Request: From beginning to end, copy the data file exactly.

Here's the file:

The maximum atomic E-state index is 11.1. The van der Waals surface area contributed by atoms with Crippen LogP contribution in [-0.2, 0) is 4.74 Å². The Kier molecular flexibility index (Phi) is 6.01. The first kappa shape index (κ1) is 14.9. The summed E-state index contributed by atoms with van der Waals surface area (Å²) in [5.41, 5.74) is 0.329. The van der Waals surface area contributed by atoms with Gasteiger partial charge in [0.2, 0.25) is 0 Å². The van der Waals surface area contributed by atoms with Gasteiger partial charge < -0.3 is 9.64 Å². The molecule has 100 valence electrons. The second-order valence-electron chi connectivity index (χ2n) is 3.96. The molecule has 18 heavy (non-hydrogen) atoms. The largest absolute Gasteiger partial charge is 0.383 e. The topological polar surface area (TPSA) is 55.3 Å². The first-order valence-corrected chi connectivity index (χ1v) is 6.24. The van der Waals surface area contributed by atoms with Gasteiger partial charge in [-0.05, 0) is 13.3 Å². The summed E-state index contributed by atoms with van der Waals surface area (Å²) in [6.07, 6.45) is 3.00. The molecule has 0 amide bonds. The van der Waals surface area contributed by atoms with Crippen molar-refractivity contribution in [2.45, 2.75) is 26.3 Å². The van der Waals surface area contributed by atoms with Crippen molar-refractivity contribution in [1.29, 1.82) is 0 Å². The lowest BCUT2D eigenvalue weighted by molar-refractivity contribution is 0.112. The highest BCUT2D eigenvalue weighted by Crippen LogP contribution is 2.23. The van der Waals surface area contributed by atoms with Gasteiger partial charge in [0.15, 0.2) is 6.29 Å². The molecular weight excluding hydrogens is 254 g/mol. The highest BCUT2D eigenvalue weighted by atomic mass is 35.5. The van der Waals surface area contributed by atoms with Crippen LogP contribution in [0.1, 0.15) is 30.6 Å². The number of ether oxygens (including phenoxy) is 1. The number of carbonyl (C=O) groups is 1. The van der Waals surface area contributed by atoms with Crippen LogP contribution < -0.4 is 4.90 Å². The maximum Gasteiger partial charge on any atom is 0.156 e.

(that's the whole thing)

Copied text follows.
The maximum atomic E-state index is 11.1. The van der Waals surface area contributed by atoms with Crippen LogP contribution in [-0.2, 0) is 4.74 Å². The Kier molecular flexibility index (Phi) is 6.01. The first kappa shape index (κ1) is 14.9. The summed E-state index contributed by atoms with van der Waals surface area (Å²) in [5.41, 5.74) is 0.329. The van der Waals surface area contributed by atoms with Gasteiger partial charge in [0.2, 0.25) is 0 Å². The van der Waals surface area contributed by atoms with Gasteiger partial charge < -0.3 is 9.64 Å². The molecule has 100 valence electrons. The second-order valence-electron chi connectivity index (χ2n) is 3.96. The molecule has 18 heavy (non-hydrogen) atoms. The largest absolute Gasteiger partial charge is 0.383 e. The topological polar surface area (TPSA) is 55.3 Å². The first-order valence-corrected chi connectivity index (χ1v) is 6.24. The van der Waals surface area contributed by atoms with Gasteiger partial charge in [-0.05, 0) is 13.3 Å². The summed E-state index contributed by atoms with van der Waals surface area (Å²) in [6.07, 6.45) is 3.00. The molecule has 0 amide bonds. The van der Waals surface area contributed by atoms with Crippen molar-refractivity contribution in [2.45, 2.75) is 26.3 Å². The van der Waals surface area contributed by atoms with Crippen molar-refractivity contribution in [1.29, 1.82) is 0 Å². The lowest BCUT2D eigenvalue weighted by molar-refractivity contribution is 0.112. The highest BCUT2D eigenvalue weighted by Crippen LogP contribution is 2.23. The van der Waals surface area contributed by atoms with Gasteiger partial charge in [0.15, 0.2) is 6.29 Å². The molecular weight excluding hydrogens is 254 g/mol. The highest BCUT2D eigenvalue weighted by atomic mass is 35.5. The van der Waals surface area contributed by atoms with Crippen LogP contribution in [0.1, 0.15) is 30.6 Å². The number of ether oxygens (including phenoxy) is 1. The number of carbonyl (C=O) groups is 1. The van der Waals surface area contributed by atoms with Crippen LogP contribution < -0.4 is 4.90 Å². The maximum Gasteiger partial charge on any atom is 0.156 e.